It was M5S head Giuseppe Conte’s decision to boycott a key vote on an aid bill that triggered the ultimate collapse of the Draghi government, a move that was harshly criticised by PD leader Enrico Letta.

What happens now?

If it seems close to inevitable that Italy is headed for a hard-right government, what’s less certain is who will really be in charge – and how long it might last.

At Italy’s last general election in 2018, the League won around 17 percent of the vote, while FdI received just over four percent.

But as the only major Italian party to remain in opposition since then, FdI has seen its popularity soar. The group is currently polling at around 24 percent, while the League’s support has fallen to 14 percent.

TIMELINE: What happens next in Italy’s government crisis?

As the head of the party with the largest numbers, Meloni is currently set on the path to becoming prime minister. Although Salvini has indicated he will content himself for now with another interior minister position, he has long had his eye on the same prize.

On Thursday, the Il Foglio newspaper declared the start of the ‘War of the Centre-Right’ between Meloni and Salvini.

Whether the two rivals will be able to band together with Berlusconi to form a government that manages to avoid being torn apart by power tussles and in-fighting in its first few months remains to be seen.

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ITALIAN ELECTIONS

Doubts rise over ‘loose cannon’ Salvini after Italy’s election

Italian anti-immigrant leader Matteo Salvini was disappointed on Monday at his party's result in general elections but pledged to work with Giorgia Meloni, who triumphed, to form a government.

Doubts rise over 'loose cannon' Salvini after Italy's election

Whether Salvini would keep his word – or survive politically long enough to do so – was not clear, after his anti-immigrant League party dropped below the 10 percent threshold at Sunday’s vote.

This was a sharp decrease after the party swept to office with 17 percent of the vote in 2018 – since when it has been eclipsed by Meloni’s post-fascist Brothers of Italy.

EXPLAINED: What will a far-right government mean for Italy?

A glum Salvini, who has clashed with Meloni on a range of policies, not least her stance on Russia and the war in Ukraine, told reporters that winning just nine percent had been a blow.

It was “not a number I wanted or worked for”, he said.

Salvini added that he had “gone to bed fairly pissed off but woke up ready to go” and was now “looking on the bright side”.

Meloni “was good. We will work together for a long time”, he promised.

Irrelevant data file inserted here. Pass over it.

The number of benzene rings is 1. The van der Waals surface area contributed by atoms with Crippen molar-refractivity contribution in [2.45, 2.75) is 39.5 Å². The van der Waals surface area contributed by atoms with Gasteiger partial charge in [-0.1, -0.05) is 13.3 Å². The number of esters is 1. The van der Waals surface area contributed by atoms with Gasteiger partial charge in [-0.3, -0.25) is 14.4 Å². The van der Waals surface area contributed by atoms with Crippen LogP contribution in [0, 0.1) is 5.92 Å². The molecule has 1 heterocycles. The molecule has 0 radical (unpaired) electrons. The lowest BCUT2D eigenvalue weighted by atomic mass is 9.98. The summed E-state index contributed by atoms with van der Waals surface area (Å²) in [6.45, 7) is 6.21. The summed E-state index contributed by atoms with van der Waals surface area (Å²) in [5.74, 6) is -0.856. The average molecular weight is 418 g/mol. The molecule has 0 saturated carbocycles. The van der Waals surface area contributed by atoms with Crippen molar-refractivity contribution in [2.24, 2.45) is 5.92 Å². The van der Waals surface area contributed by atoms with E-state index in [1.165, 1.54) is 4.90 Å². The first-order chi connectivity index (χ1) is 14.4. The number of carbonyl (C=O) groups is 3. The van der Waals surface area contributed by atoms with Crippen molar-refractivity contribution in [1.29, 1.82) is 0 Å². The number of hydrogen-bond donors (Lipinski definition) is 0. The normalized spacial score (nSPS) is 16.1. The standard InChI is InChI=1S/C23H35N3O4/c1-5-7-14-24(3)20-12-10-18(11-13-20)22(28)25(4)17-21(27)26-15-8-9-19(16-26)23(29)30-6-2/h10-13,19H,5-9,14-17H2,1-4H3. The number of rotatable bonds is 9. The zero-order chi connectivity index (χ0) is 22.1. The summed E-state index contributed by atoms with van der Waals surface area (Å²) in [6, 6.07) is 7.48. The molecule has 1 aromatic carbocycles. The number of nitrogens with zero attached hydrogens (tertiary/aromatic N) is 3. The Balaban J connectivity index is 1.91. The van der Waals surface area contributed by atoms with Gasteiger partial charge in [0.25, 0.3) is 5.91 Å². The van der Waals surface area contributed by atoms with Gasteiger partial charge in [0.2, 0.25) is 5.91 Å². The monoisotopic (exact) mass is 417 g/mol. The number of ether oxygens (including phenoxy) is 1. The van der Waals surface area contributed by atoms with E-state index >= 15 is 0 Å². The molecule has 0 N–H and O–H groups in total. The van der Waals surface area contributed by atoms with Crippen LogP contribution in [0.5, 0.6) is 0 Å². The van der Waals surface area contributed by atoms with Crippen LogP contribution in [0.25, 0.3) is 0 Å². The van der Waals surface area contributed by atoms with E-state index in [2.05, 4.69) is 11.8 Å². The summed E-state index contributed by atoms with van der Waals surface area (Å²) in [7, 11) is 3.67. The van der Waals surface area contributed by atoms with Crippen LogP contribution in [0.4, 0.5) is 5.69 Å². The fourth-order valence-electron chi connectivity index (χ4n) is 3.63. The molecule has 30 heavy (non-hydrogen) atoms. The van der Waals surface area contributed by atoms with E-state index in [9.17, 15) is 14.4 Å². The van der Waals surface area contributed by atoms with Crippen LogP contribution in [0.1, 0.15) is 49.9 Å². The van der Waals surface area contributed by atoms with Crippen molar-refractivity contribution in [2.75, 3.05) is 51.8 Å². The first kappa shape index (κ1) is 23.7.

Leader of Italy's liberal-conservative party Forza Italia, Silvio Berlusconi, leader of Italy's conservative party Brothers of Italy, Giorgia Meloni and leader of Italy's far-right League party, Matteo Salvini acknowledge supporters at the end of a joint rally against the government on October 19, 2019 in Rome.

Italy’s right-wing coalition, consisting of Meloni’s Brothers of Italy, Salvini’s League and Berlusconi’s Forza Italia, has promised to slash taxes and put ‘Italians first’. Photo by Tiziana FABI / AFP

The League may now have to battle to ensure its priorities are not sidelined in Meloni’s government programme, analysts said.

And while ex-interior minister Salvini has repeatedly said he wants his former job back, it is looking increasingly unlikely to happen.

“It won’t be an easy relationship. It’s likely that (Salvini) will be given a more marginal role in the government than he wants,” Sofia Ventura, political sciences professor at Bologna University, told the foreign press association in Rome.

“The result… throws into question Matteo Salvini’s leadership” of his own party, she said, adding that there were those within the League who thought they would be better off without the “loose cannon”.

READ ALSO: Meloni, Salvini, Berlusconi: The key figures in Italy’s likely new government

He said Meloni had benefited from being the only leader to stay outside the coalition formed by Prime Minister Mario Draghi in February 2021.

For the League, being part of that administration “was not easy”, he said, but insisted “I would do it again.”

‘Dangerous when cornered’

Meloni secured around 26 percent of the vote in Sunday’s poll, putting her on course to become the first woman to serve as Italian prime minister.

She campaigned as part of a coalition including Salvini’s League and ex-premier Silvio Berlusconi’s Forza Italia, which won around eight percent.

Italian politics is notoriously unstable, with nearly 70 governments since 1946, and there were concerns disagreements with Salvini may precipitate a fresh crisis.

Lorenzo Pregliasco, co-founder of the YouTrend polling site, said Italian party leaders proved “dangerous” when they felt cornered.

The League head “might not create any problems in the short term” but “watch out for the Salvini factor, if he survives politically as a leader”.

Salvini however said that after years of unwieldy coalitions, Italy finally had “a government chosen by its citizens, with a clear majority” in both houses of parliament.

And he hoped it could “go for at least five years straight, without changes, without upheavals, focusing on things to do”.